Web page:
The CCA - treated lumber at two retention levels ( 4.0 and 6.0 kg / m3 ) , were cut into pieces 1.91 cm thick by 13.97 cm wide and 101.6 cm long following ASTM D 2559. The surfaces were planned and glued with two PRF adhesives , manufacturing 4 laminated beams with each one. The test specimens were placed in an autoclave capable of withstanding 550 kPa of pressure ,impregnating the specimens with water and steam at 100 C for 90 min. The length of the open- glue joint area divided by the total length of the bond line exposed multiplied by 100 as percentage delamination was reported.

RESULTS AND DISCUSSION

PRF adhesives properties

Properties of laboratory synthesized PRF resins are shown in Table 1.


DSC analysis

With respect to the DSC analysis,all thermograms corresponding to the PRF adhesives showed exothermic peaks for the curing reactions. The characteristic curing reaction peak for liquid phenol-formaldehyde resin ( PF ) , is at 145-150 °C, without the interfering endotherm of volatile reaction products such as water ,and when high pressure DSC crucibles are used (10 ). The curing reaction involves condensation reactions of hydroxymethyl groups that were previously formed through reaction of phenol with an excess of formaldehyde in the presence of an alkaline catalyst to form methylene bridges of the resols(5). When PRF resins are prepared by grafting resorcinol onto the active methylol groups of the resol , the DSC thermograms ( See Fig. 1 ) shows a new exothermic reaction in the range of 60 - 120°C with a peak at 99.9°C. This gives accelerated , improved cross-linking at a lower temperature than PF resins and provides these adhesives with their characteristic cold-setting behavior.


Fig.1: DSC thermograms for PRF resins cured at a heating rate of 10C/min.

Considering peak temperatures in Fig. 1 , the PRF1 resin with lower resorcinol content ( 15 % ) presents a double exothermic peak. The low temperature peak ( 99,9°C ) presumably corresponds to the curing reaction of PF grafted with resorcinol ( PRF ) and the high temperature peak at 158.2C ( 140-180°C), corresponds to a molecular fraction of phenol formaldehyde prepolymer resin. The shift of the last peak to high temperature is presumably due to a lower content of hydroxymethyl groups producing cross-linking reactions.

PRF2 resin with 25 % of resorcinol content, shows only one clear peak at 93.9 °C ( 60 - 120°C ) corresponding to curing reaction of a system formed by only one type of a branched PRF resin .

The energy released during the curing process of the PRF adhesives measured as the curing enthalpy ( D H ) ,presented in the PRF1 thermogram,is more important for the curing reaction at 99.9 C ( D H = 58 J/g ) than for the curing reaction at 158.2 °C ( D H = 14.4 J / g ). However , it is necessary consider that a significant fraction of the PRF1 resin has cross-linking reactions at higher temperature.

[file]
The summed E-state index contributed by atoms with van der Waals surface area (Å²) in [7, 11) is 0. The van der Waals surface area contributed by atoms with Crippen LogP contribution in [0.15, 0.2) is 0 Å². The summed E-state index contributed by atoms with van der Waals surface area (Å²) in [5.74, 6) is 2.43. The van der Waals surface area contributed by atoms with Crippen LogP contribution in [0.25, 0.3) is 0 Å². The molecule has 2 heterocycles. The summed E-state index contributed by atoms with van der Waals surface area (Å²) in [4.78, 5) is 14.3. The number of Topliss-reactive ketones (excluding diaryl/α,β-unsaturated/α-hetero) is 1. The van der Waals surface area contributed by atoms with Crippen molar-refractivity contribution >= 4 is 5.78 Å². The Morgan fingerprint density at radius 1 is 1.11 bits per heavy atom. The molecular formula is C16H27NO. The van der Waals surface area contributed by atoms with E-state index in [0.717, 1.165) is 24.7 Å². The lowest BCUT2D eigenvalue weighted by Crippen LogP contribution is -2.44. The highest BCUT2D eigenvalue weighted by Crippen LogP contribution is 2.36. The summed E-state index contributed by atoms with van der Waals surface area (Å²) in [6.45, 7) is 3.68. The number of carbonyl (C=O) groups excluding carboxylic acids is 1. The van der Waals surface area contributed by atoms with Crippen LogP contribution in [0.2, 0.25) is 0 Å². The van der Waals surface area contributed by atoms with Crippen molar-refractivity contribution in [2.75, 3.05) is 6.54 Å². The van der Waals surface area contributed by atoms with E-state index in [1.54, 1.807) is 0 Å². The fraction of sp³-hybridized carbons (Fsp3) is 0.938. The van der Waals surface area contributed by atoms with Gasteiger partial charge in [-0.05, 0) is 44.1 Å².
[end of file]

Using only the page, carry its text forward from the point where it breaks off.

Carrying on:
When the resorcinol content is increased in the resin ( PRF2 ) ,the total cross-linking reaction take place at 93.9 °C ( D H = 100,74 J / g ).

DMA analysis

Figure 2 shows the storage modulus ( E' ) versus temperature obtained for two PRF adhesives. As can be observed the E' curves present different behaviors during the curing process. In PRF1 the storage modulus initially increases at 85 °C when cross-linking reaction have taken place . At 130 °C it reaches a maximun but decreased at higher temperature presumably because the curing process is not completed . The modulus decreases as an effect of thermal softening at 150 °C and increases again due to that this temperature is the cure region of PF resins.


Fig. 2: Storage modulus ( E' ) of PRF adhesives.

As can be observed , the curve of E' for PRF2 shows a initially increases at lower temperatures ( 70° C ) reaching a maximun at 110 °C in the region of the curing reaction of PRF resins. As shown in Fig. 2 ,once the storage modulus is increased,it stays practically constant with increasing temperature which can be explained due to that the greater resorcinol content of PRF2 produces a completion of curing in the region of 70 - 120 °C.

Resistance to delamination

The cyclic delamination test for CCA-treated wood showed strong differences between PRF1 and PRF2


Table 2. Delamination test for CCA-treated beams glued with PRF adhesives.

The first one with lower resorcinol content greatly surpassed the minimum delamination values permitted by ASTM 2559-04,which for soft wood of 1 - 5 % . PRF2 , with greater resorcinol content did not register delamination or open joints for glulam beams and successfully passed the three delamination cycles. The ANOVA analysis found no significant differences for this adhesive between the non-treated beams and those with a CCA retention levels of 4.0 and 6.0 kg / m3 .

CONCLUSIONS

1.- PRF1 adhesives synthesized with lower resorcinol content of 15 % ( Commercial type ) showed a double exothermic peak in DSC thermograms.The low temperature for the PRF1 ( 60 - 120 °C ) was associated with the curing reaction of the molecular fraction of the resin with grafted resorcinol.The high temperature peak (140 - 180 °C) is the characteristic curing region of PF resins, The interpretation is that PRF1 has a molecular fraction without resorcinol and the total curing process is slower than for a resin with greater resorcinol content wich produces a lower cross-linking level at room temperature. Indeed, the CCA- treated beams glued with this adhesive presents unsatisfactory behavior in the delamination resistance test.

2.-PRF2 with greater resorcinol content ( 25 % ) presented only one curing region ( 60 - 120 °C ) in DSC thermograms , with a maximun al 93.9 C .The interpretation is that all cross-linking reaction are carried out in this region because a molecular fraction of the resin without resorcinol do not exist in their structure.The DH in this region ( 100.7 J / g ) is greater than the energy released in the two exthermic peaks of PRF1 resins. The cross-linking produced at a lower temperature in PRF2 enhanced the durability of adhesion and reactivity to glulams treated with CCA preservatives and satisfied the ASTM D 2559-04 requirement for delamination resistance.

3.- The storage modulus ( E' ) confirms the differences in the curing behavior of PRF adhesives. While , PRF1 shows two activity regions of cross-linking reactions; in PRF2 the storage modulus initially increases at 70 °C and stays constant at higher temperatures.

Finally, PRF adhesives synthesized with 25 % of resorcinol demonstrated that they can satisfactorily bond CCA-treated glulam lumber for wet - use exposure on bridges or other construction products.

ACKNOWLEDGEMENTS

The authors are grateful to the Fund for the Promotion of Scientific and Technological Development ( FONDEF D00I 1164 ) for the financial support.